All of plaintiff's claims against ShipMate relate to the current products directed at Kansas. Count I alleges that ShipMate is currently using plaintiff's customer list to fraudulently market its new LMS products. Count II alleges misappropriation of plaintiff's customer information to unfairly compete against S/P2. Count V alleges that ShipMate's CCAR HazmatU content, currently on its LMS, is being falsely advertised as having characteristics or recognition actually belonging to plaintiff's S/P2. Count VI alleges that ShipMate is using confidential customer information to interfere with plaintiff's current and prospective customers. Finally, Count VII alleges that ShipMate's content, hosted on its LMS, improperly includes plaintiff's trademark in online marketing. These four claims are related to ShipMate's current activity directed at Kansas: web content for GHS or CCAR HazmatU on ShipMate's LMS. Therefore, specific jurisdiction is proper for these claims.

C. Fair Play and Substantial Justice

Even if the conditions for general or specific jurisdiction are met, maintenance of the suit must "not offend traditional notions of fair play and substantial justice." World-Wide Volkswagen Corp., 444 U.S. at 292 (quotation omitted). Thus, litigation in the forum must be reasonable in light of "the burden on the defendant[, ]... the forum State's interest in adjudicating the dispute[, ] the plaintiff's interest in obtaining convenient and effective relief, " judicial efficiency, and social policy of the several States. Id. Upon a showing of minimum contacts, "it is incumbent on defendants to present a compelling case that the presence of some other considerations would render jurisdiction unreasonable." Schrader, 633 F.3d at 1240.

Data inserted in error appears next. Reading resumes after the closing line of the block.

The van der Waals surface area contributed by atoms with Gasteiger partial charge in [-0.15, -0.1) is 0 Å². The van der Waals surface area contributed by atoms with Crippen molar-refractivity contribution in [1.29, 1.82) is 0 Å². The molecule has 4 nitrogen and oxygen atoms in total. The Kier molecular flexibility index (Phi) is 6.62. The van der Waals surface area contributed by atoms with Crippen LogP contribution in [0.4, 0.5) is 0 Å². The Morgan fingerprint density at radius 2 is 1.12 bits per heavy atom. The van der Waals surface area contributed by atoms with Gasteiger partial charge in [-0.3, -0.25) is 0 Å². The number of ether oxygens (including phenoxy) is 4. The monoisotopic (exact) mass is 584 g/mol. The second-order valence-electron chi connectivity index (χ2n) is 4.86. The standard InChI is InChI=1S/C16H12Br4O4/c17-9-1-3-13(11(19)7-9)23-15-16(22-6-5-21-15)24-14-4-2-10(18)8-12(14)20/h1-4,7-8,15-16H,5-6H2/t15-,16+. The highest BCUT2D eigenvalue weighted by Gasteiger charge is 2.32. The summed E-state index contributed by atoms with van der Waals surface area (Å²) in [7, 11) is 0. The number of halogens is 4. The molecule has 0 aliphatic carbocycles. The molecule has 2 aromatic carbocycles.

ShipMate argues that the forum is unreasonable because it is not a resident of the forum, it had to hire counsel in the forum, the forum's interest is small because only a small number of its customers are there, and plaintiff can get relief in another forum. ShipMate also argues that Kansas is not the most efficient forum because no defendants reside there, but does not suggest a more efficient alternative.

However, ShipMate is no more burdened by litigating in Kansas than it would be in any other foreign-state forum. Twenty-first century technology makes travel and communication between Sisters, Oregon and Kansas City little more burdensome than between Sisters and Reno, NV - a neighboring foreign-state. Plaintiff and the judiciary in whole have efficiency interests in resolving this dispute as one litigation, rather than litigating each defendant separately. Here, there is no alternative forum where any two parties are at home. Kansas is geographically between both defendants, and serves to centralize the parties. Kansas has an interest in enforcing its consumer protection laws when violations thereof arise out of contacts within the state. Further, the state-law claims here arise out of the Kansas Uniform Trade Secrets Act, which reflects the model Uniform Trade Secrets Act that has been adopted by most jurisdictions. Thus, resolution of the dispute under Kansas law comports with the policy of most states on the issues.

ShipMate fails to make a compelling case that the forum is unreasonable. Kansas is a fair and just forum.

D. Plaintiff's Motion to File Surreply is Denied

On November 20, 2014, plaintiff filed a motion seeking leave to file a supplemental response to ShipMate's motion to dismiss. (Dkt. 53). Local rules do not provide for the filing of surreplies; they are allowed only in "exceptional circumstances compelling the filing of such a pleading." IMC Chems. v. Nitro, 95 F.Supp.2d 1198, 1214 (D. Kan. 2000). The court finds no such circumstances here. Although plaintiff cites newly discovered information as its basis for surreply, the request is moot because the Motion to Dismiss is denied.

IT IS ACCORDINGLY ORDERED this 10th day of December, 2014, that ShipMate's Motion to Dismiss (Dkt. 41) is DENIED.

IT IS FURTHER ORDERED that plaintiff's Motion for Leave to File a Supplemental Brief (Dkt. 53) is DENIED as moot.